No doubt. If they will influence the price.

I see. But you can have that kind of taxation without an increase in representation?
Again, one thing is not related to the other. This is not a decision from the government against the people. This is the decision of Saudi Arabia. With the government that represents the people. Before any decision to reform, we work on many workshops that represent many people.

What about broader social reform? How can you create a high-productivity modern economy with a vibrant tourist industry, a vibrant health-care sector, a vibrant education industry, if women can’t drive, if women can’t travel without permission.
Women today can travel. They work in the business sector…

But with the permission of their family members.
This is different. When you’re talking about permission, you’re talking about women who do not reach a certain age. Not a woman who’s responsible for herself. This has its own social criteria and religious criteria. Some of them are things we can change, and some things even if we want to change we cannot do that. But I guarantee to you that there are no obstacles in the way of women furthering their participation and working in the…

So why is Saudi Arabia’s rate of women in the workforce, 18%, one of the lowest in the world?
Culture of women in Saudi Arabia; the woman herself. She’s not used to working. She needs more time to accustom herself to the idea of work. A large percentage of Saudi women are used to the fact of staying at home. They’re not used to being working women. It just takes time.

Do you think having a greater proportion of women in the workforce would be good for Saudi Arabia?
No doubt. A large portion of my productive factors are unutilised. And I have population growth reaching very scary figures. Women’s work will help in both of these issues.

You are one of the 70% of Saudi Arabians who are aged thirty and under. You are in charge of the country’s defence and its economy, you epitomise in many ways the new generation of Saudi Arabia. What kind of Saudi Arabia do you want to create?
The Saudi Arabia that I hope for, as well as the other 70%: a Saudi Arabia that is not dependent on oil; a Saudi Arabia with a growing economy; a Saudi Arabia with transparent laws; a Saudi Arabia with a very strong position in the world; a Saudi Arabia that can fulfil the dream of any Saudi, or his ambition, through creating enticing incentives, the right environment; a Saudi Arabia with sustainability; a Saudi Arabia that guarantees the participation of everyone in decision-making; a Saudi Arabia that is an important addition to the world and participates in the production of the world, and participates in facing the obstacles or the challenges that face the world. My dream as a young man in Saudi Arabia, and the dreams of men in Saudi Arabia are so many, and I try to compete with them and their dreams, and they compete with mine, to create a better Saudi Arabia.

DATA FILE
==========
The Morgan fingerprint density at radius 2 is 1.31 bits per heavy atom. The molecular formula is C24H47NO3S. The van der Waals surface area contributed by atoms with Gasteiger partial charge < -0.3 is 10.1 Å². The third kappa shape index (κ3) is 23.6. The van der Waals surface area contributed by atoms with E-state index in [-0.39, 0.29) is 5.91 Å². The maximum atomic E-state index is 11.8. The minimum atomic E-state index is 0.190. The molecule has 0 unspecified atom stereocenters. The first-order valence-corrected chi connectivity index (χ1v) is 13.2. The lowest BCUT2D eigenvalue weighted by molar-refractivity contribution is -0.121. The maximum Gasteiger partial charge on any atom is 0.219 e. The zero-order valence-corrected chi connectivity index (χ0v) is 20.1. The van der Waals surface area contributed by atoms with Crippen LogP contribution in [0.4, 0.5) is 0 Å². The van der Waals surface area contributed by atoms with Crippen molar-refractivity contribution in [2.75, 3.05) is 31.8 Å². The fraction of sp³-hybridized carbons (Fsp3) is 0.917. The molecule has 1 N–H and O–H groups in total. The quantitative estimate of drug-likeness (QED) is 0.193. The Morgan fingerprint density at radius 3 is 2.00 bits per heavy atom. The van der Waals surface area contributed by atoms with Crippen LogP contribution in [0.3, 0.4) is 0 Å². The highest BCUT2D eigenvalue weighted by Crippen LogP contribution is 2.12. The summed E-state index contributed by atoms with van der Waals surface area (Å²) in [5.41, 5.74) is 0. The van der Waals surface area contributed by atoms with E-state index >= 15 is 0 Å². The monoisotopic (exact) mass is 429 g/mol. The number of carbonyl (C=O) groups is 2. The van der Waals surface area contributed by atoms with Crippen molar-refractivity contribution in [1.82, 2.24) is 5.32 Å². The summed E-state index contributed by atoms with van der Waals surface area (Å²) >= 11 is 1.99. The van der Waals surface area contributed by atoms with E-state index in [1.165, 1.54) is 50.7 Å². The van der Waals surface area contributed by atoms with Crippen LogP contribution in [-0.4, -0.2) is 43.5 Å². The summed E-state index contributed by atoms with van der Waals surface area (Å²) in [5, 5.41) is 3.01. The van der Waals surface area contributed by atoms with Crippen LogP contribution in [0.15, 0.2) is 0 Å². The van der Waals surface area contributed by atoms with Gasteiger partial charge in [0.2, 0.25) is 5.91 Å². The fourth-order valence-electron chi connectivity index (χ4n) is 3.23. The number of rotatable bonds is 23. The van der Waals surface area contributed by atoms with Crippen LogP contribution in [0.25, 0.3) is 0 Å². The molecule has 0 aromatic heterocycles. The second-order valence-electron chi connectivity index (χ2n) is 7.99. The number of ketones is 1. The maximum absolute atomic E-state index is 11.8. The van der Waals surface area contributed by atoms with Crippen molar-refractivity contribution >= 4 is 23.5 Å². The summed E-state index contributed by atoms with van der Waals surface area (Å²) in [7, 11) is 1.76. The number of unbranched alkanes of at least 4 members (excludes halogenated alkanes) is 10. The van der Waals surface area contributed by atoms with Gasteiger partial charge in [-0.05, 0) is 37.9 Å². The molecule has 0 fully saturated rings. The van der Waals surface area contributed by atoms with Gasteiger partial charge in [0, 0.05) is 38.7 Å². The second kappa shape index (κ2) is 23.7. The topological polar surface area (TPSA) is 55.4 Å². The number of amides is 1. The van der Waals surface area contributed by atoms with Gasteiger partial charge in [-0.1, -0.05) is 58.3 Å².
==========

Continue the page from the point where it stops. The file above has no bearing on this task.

You lay out a very positive vision for Saudi Arabia, yet we are living in a time, one of the most dangerous times in the region for many, many years. How do you juxtapose those two visions?
You’re from Britain, and I am a fan of Churchill. And Churchill said that opportunities come during crises. And I recall Churchill’s statement whenever I see the obstacles or the crises in the region. So this is how I view the challenges or the crises in the region.

And has the crisis in the region become more difficult with the United States’ disengagement from the region?
We understand the work carried out by the United States. America is carrying out many efforts. We try to assist with all the efforts carried out by the United States. We try to express our point of view and I can tell you that work between us and the United States is very strong and very magnificent. But the United States must realise that they are the number one in the world and they have to act like it.

Have they not been acting like it?
We are concerned that something like this may happen.

Do you feel let down by them?
We understand. We realise that we are part of the problem of not putting our own perspective through to them. We did not put enough efforts in order to get our point across. We believe that this will change in the future.

Is Saudi Arabia stepping up to a new kind of leadership role in the region?
In the region we are dealing with all of our allies on an equal footing. And we’re all dealing with facing the challenges of the region. We and the GCC countries, Egypt, Turkey, Sudan, the countries in the Horn of Africa, the countries of north Africa, west African countries, east Asian countries, Malaysia, Indonesia, etc., Pakistan. We try to collectively face these challenges. Because these challenges pose threats to us all, and we must face them as one team. And we try to do positive work.

Five years ago, the Arab spring began. It’s been a pretty grim five years in many ways in the region. Will the next five years be better or worse?
First of all I can say that the Arab spring was the real test that put to the test the authoritative form of government and non-authoritative form of government, and the regime that represents its people versus the regime that does not represent its people. Any regime that did not represent its people collapsed in the Arab spring, and the other regimes we saw what happened to them.

The House of Saud represents its people?
We are part of a national process; we are part of the local tribes of the country; we are part of the regions in the country; we have been working together for the past three hundred years.

Your Royal Highness, thank you very much.
Thank you. I’m very glad to have you here today, I’m happy to receive these questions. We always take criticism from our friends. If we are wrong, we need to hear that we are wrong. But if we are not wrong, we need to hear support from our friends. What I request is that the thing you actually believe, to say it.

We always do. Thank you.

Link to: http://www.economist.com/saudi_interview

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Quote by the Prince

"We seek to be proud of our country, and allow the latter to contribute to the development of the world, whether on the economic, environmental, civilisational, or intellectual levels."